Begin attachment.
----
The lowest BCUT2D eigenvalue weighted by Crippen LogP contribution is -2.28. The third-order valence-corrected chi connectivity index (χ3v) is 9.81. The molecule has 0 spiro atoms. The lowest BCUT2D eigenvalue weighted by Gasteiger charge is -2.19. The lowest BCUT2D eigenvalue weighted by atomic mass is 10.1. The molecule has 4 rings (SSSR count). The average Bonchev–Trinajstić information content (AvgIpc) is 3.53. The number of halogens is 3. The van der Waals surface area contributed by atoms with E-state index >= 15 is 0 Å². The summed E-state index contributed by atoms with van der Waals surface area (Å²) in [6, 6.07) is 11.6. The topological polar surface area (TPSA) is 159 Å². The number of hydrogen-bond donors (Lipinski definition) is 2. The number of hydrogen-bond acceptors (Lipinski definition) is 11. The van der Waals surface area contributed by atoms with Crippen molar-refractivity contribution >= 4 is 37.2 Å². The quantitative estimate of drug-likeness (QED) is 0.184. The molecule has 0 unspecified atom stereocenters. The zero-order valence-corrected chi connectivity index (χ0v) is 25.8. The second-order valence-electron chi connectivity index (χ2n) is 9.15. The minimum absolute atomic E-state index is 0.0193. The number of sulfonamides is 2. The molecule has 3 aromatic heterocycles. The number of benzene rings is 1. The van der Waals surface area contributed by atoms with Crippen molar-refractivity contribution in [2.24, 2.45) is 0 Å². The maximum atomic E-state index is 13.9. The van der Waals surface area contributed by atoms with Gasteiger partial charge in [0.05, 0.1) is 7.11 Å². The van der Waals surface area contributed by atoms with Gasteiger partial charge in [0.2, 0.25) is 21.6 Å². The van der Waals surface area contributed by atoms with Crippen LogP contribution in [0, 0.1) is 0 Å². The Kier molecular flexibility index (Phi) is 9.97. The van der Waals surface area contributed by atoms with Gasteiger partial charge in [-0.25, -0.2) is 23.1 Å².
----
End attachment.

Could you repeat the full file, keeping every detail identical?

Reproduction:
The lowest BCUT2D eigenvalue weighted by Crippen LogP contribution is -2.28. The third-order valence-corrected chi connectivity index (χ3v) is 9.81. The molecule has 0 spiro atoms. The lowest BCUT2D eigenvalue weighted by Gasteiger charge is -2.19. The lowest BCUT2D eigenvalue weighted by atomic mass is 10.1. The molecule has 4 rings (SSSR count). The average Bonchev–Trinajstić information content (AvgIpc) is 3.53. The number of halogens is 3. The van der Waals surface area contributed by atoms with E-state index >= 15 is 0 Å². The summed E-state index contributed by atoms with van der Waals surface area (Å²) in [6, 6.07) is 11.6. The topological polar surface area (TPSA) is 159 Å². The number of hydrogen-bond donors (Lipinski definition) is 2. The number of hydrogen-bond acceptors (Lipinski definition) is 11. The van der Waals surface area contributed by atoms with Crippen molar-refractivity contribution >= 4 is 37.2 Å². The quantitative estimate of drug-likeness (QED) is 0.184. The molecule has 0 unspecified atom stereocenters. The zero-order valence-corrected chi connectivity index (χ0v) is 25.8. The second-order valence-electron chi connectivity index (χ2n) is 9.15. The minimum absolute atomic E-state index is 0.0193. The number of sulfonamides is 2. The molecule has 3 aromatic heterocycles. The number of benzene rings is 1. The van der Waals surface area contributed by atoms with Crippen molar-refractivity contribution in [2.24, 2.45) is 0 Å². The maximum atomic E-state index is 13.9. The van der Waals surface area contributed by atoms with Gasteiger partial charge in [0.05, 0.1) is 7.11 Å². The van der Waals surface area contributed by atoms with Gasteiger partial charge in [0.2, 0.25) is 21.6 Å². The van der Waals surface area contributed by atoms with Crippen LogP contribution in [0, 0.1) is 0 Å². The Kier molecular flexibility index (Phi) is 9.97. The van der Waals surface area contributed by atoms with Gasteiger partial charge in [-0.25, -0.2) is 23.1 Å².